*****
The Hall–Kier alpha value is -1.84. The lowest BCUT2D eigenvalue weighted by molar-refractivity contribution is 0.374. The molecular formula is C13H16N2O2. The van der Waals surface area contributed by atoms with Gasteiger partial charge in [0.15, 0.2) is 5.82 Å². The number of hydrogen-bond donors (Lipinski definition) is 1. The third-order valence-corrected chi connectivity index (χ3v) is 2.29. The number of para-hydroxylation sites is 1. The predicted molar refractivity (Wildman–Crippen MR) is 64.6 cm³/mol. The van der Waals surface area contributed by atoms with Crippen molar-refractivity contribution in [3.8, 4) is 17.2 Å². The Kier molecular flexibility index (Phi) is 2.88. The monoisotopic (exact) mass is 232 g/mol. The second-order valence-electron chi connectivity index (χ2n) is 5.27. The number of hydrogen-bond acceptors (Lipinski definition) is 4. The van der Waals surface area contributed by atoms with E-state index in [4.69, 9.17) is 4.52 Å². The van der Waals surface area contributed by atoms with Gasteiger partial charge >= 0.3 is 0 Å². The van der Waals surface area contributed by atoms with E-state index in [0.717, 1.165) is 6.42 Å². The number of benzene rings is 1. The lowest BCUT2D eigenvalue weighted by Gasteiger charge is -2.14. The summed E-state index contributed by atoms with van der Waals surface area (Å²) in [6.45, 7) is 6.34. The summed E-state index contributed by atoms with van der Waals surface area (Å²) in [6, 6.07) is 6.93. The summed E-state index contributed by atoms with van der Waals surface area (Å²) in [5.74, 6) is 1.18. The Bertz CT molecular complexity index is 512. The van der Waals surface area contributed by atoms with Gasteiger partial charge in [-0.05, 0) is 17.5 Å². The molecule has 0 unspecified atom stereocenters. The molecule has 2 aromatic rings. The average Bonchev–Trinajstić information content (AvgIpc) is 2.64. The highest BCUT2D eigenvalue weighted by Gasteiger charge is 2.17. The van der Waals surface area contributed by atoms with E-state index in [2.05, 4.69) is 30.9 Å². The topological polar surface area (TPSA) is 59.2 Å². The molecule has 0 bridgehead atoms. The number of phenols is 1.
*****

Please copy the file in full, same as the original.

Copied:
The Hall–Kier alpha value is -1.84. The lowest BCUT2D eigenvalue weighted by molar-refractivity contribution is 0.374. The molecular formula is C13H16N2O2. The van der Waals surface area contributed by atoms with Gasteiger partial charge in [0.15, 0.2) is 5.82 Å². The number of hydrogen-bond donors (Lipinski definition) is 1. The third-order valence-corrected chi connectivity index (χ3v) is 2.29. The number of para-hydroxylation sites is 1. The predicted molar refractivity (Wildman–Crippen MR) is 64.6 cm³/mol. The van der Waals surface area contributed by atoms with Crippen molar-refractivity contribution in [3.8, 4) is 17.2 Å². The Kier molecular flexibility index (Phi) is 2.88. The monoisotopic (exact) mass is 232 g/mol. The second-order valence-electron chi connectivity index (χ2n) is 5.27. The number of hydrogen-bond acceptors (Lipinski definition) is 4. The van der Waals surface area contributed by atoms with E-state index in [4.69, 9.17) is 4.52 Å². The van der Waals surface area contributed by atoms with Gasteiger partial charge >= 0.3 is 0 Å². The van der Waals surface area contributed by atoms with E-state index in [0.717, 1.165) is 6.42 Å². The number of benzene rings is 1. The lowest BCUT2D eigenvalue weighted by Gasteiger charge is -2.14. The summed E-state index contributed by atoms with van der Waals surface area (Å²) in [6.45, 7) is 6.34. The summed E-state index contributed by atoms with van der Waals surface area (Å²) in [6, 6.07) is 6.93. The summed E-state index contributed by atoms with van der Waals surface area (Å²) in [5.74, 6) is 1.18. The Bertz CT molecular complexity index is 512. The van der Waals surface area contributed by atoms with Gasteiger partial charge in [-0.05, 0) is 17.5 Å². The molecule has 0 unspecified atom stereocenters. The molecule has 2 aromatic rings. The average Bonchev–Trinajstić information content (AvgIpc) is 2.64. The highest BCUT2D eigenvalue weighted by Gasteiger charge is 2.17. The van der Waals surface area contributed by atoms with E-state index in [2.05, 4.69) is 30.9 Å². The topological polar surface area (TPSA) is 59.2 Å². The molecule has 0 bridgehead atoms. The number of phenols is 1.